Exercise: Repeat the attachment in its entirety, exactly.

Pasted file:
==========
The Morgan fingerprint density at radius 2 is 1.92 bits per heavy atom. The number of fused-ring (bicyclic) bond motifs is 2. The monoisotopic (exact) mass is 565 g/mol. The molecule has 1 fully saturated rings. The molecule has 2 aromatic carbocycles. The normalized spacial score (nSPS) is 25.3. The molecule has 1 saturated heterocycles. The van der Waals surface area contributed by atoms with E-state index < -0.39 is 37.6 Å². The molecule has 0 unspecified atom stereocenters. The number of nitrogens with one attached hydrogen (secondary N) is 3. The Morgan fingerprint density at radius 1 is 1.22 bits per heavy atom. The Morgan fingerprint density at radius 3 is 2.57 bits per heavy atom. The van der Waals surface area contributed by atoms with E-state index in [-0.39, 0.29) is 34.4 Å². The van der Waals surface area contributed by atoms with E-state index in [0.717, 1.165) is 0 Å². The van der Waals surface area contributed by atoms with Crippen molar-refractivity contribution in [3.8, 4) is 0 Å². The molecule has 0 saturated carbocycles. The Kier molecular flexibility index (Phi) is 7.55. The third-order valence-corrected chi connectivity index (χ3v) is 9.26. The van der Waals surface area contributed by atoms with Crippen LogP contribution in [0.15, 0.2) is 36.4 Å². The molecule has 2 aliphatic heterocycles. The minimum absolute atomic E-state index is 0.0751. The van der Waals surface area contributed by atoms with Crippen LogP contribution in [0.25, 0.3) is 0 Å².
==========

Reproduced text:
The Morgan fingerprint density at radius 2 is 1.92 bits per heavy atom. The number of fused-ring (bicyclic) bond motifs is 2. The monoisotopic (exact) mass is 565 g/mol. The molecule has 1 fully saturated rings. The molecule has 2 aromatic carbocycles. The normalized spacial score (nSPS) is 25.3. The molecule has 1 saturated heterocycles. The van der Waals surface area contributed by atoms with E-state index < -0.39 is 37.6 Å². The molecule has 0 unspecified atom stereocenters. The number of nitrogens with one attached hydrogen (secondary N) is 3. The Morgan fingerprint density at radius 1 is 1.22 bits per heavy atom. The Morgan fingerprint density at radius 3 is 2.57 bits per heavy atom. The van der Waals surface area contributed by atoms with E-state index in [-0.39, 0.29) is 34.4 Å². The van der Waals surface area contributed by atoms with E-state index in [0.717, 1.165) is 0 Å². The van der Waals surface area contributed by atoms with Crippen molar-refractivity contribution in [3.8, 4) is 0 Å². The molecule has 0 saturated carbocycles. The Kier molecular flexibility index (Phi) is 7.55. The third-order valence-corrected chi connectivity index (χ3v) is 9.26. The van der Waals surface area contributed by atoms with Crippen LogP contribution in [0.15, 0.2) is 36.4 Å². The molecule has 2 aliphatic heterocycles. The minimum absolute atomic E-state index is 0.0751. The van der Waals surface area contributed by atoms with Crippen LogP contribution in [0.25, 0.3) is 0 Å².